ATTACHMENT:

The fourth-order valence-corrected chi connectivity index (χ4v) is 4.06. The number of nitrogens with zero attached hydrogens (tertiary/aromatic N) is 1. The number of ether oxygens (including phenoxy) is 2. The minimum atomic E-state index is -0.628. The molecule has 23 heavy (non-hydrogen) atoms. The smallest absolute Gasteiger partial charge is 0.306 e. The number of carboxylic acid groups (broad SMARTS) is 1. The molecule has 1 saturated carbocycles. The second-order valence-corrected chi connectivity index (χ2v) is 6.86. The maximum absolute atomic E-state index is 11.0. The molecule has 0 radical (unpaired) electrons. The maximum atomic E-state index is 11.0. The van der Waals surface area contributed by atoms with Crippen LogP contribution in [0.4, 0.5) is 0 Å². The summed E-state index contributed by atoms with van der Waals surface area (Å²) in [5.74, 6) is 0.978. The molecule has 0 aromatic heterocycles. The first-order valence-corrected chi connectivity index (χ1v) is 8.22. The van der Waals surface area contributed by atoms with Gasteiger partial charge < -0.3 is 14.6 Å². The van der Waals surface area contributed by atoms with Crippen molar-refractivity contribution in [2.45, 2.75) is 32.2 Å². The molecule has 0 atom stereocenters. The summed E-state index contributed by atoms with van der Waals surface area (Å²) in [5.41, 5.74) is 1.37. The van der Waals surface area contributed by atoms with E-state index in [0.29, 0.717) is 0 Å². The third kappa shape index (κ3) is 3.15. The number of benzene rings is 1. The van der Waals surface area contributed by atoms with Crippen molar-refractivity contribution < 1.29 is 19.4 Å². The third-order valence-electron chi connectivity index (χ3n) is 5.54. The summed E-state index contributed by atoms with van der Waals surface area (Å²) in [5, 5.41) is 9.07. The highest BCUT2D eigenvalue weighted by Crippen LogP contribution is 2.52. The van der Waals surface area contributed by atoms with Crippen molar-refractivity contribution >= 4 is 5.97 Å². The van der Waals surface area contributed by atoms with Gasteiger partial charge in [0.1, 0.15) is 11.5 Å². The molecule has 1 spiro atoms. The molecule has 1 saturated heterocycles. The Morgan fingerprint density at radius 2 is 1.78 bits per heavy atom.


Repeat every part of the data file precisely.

The fourth-order valence-corrected chi connectivity index (χ4v) is 4.06. The number of nitrogens with zero attached hydrogens (tertiary/aromatic N) is 1. The number of ether oxygens (including phenoxy) is 2. The minimum atomic E-state index is -0.628. The molecule has 23 heavy (non-hydrogen) atoms. The smallest absolute Gasteiger partial charge is 0.306 e. The number of carboxylic acid groups (broad SMARTS) is 1. The molecule has 1 saturated carbocycles. The second-order valence-corrected chi connectivity index (χ2v) is 6.86. The maximum absolute atomic E-state index is 11.0. The molecule has 0 radical (unpaired) electrons. The maximum atomic E-state index is 11.0. The van der Waals surface area contributed by atoms with Crippen LogP contribution in [0.4, 0.5) is 0 Å². The summed E-state index contributed by atoms with van der Waals surface area (Å²) in [5.74, 6) is 0.978. The molecule has 0 aromatic heterocycles. The first-order valence-corrected chi connectivity index (χ1v) is 8.22. The van der Waals surface area contributed by atoms with Gasteiger partial charge < -0.3 is 14.6 Å². The van der Waals surface area contributed by atoms with Crippen molar-refractivity contribution in [2.45, 2.75) is 32.2 Å². The molecule has 0 atom stereocenters. The summed E-state index contributed by atoms with van der Waals surface area (Å²) in [5.41, 5.74) is 1.37. The van der Waals surface area contributed by atoms with E-state index in [0.29, 0.717) is 0 Å². The third kappa shape index (κ3) is 3.15. The number of benzene rings is 1. The van der Waals surface area contributed by atoms with Crippen molar-refractivity contribution < 1.29 is 19.4 Å². The third-order valence-electron chi connectivity index (χ3n) is 5.54. The summed E-state index contributed by atoms with van der Waals surface area (Å²) in [5, 5.41) is 9.07. The highest BCUT2D eigenvalue weighted by Crippen LogP contribution is 2.52. The van der Waals surface area contributed by atoms with Crippen molar-refractivity contribution >= 4 is 5.97 Å². The van der Waals surface area contributed by atoms with Gasteiger partial charge in [0.1, 0.15) is 11.5 Å². The molecule has 1 spiro atoms. The molecule has 1 saturated heterocycles. The Morgan fingerprint density at radius 2 is 1.78 bits per heavy atom.